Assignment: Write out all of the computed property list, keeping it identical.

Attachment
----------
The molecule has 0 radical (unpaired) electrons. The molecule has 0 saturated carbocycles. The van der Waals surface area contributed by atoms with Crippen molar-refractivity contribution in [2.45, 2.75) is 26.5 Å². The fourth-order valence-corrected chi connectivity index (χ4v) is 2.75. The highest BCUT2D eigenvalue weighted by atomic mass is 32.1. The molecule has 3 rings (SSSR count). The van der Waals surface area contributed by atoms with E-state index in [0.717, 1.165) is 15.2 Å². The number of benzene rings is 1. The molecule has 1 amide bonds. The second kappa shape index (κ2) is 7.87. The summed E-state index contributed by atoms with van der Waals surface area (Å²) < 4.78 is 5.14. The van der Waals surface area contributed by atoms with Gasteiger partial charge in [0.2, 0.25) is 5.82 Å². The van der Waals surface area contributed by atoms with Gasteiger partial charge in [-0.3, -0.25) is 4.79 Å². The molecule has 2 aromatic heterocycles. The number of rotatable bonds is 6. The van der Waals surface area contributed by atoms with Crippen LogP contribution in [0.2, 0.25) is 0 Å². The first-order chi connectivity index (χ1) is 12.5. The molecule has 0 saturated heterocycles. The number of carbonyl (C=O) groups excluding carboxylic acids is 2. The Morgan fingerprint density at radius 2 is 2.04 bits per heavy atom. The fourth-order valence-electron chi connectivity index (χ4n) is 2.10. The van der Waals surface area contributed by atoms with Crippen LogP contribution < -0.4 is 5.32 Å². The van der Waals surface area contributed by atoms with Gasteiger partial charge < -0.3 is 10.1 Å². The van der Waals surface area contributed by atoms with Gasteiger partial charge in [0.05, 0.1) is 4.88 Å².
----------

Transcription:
The molecule has 0 radical (unpaired) electrons. The molecule has 0 saturated carbocycles. The van der Waals surface area contributed by atoms with Crippen molar-refractivity contribution in [2.45, 2.75) is 26.5 Å². The fourth-order valence-corrected chi connectivity index (χ4v) is 2.75. The highest BCUT2D eigenvalue weighted by atomic mass is 32.1. The molecule has 3 rings (SSSR count). The van der Waals surface area contributed by atoms with E-state index in [0.717, 1.165) is 15.2 Å². The number of benzene rings is 1. The molecule has 1 amide bonds. The second kappa shape index (κ2) is 7.87. The summed E-state index contributed by atoms with van der Waals surface area (Å²) < 4.78 is 5.14. The van der Waals surface area contributed by atoms with Gasteiger partial charge in [0.2, 0.25) is 5.82 Å². The van der Waals surface area contributed by atoms with Gasteiger partial charge in [-0.3, -0.25) is 4.79 Å². The molecule has 2 aromatic heterocycles. The number of rotatable bonds is 6. The van der Waals surface area contributed by atoms with Crippen LogP contribution in [0.2, 0.25) is 0 Å². The first-order chi connectivity index (χ1) is 12.5. The molecule has 0 saturated heterocycles. The number of carbonyl (C=O) groups excluding carboxylic acids is 2. The Morgan fingerprint density at radius 2 is 2.04 bits per heavy atom. The fourth-order valence-electron chi connectivity index (χ4n) is 2.10. The van der Waals surface area contributed by atoms with Crippen LogP contribution < -0.4 is 5.32 Å². The van der Waals surface area contributed by atoms with Gasteiger partial charge < -0.3 is 10.1 Å². The van der Waals surface area contributed by atoms with Gasteiger partial charge in [0.05, 0.1) is 4.88 Å².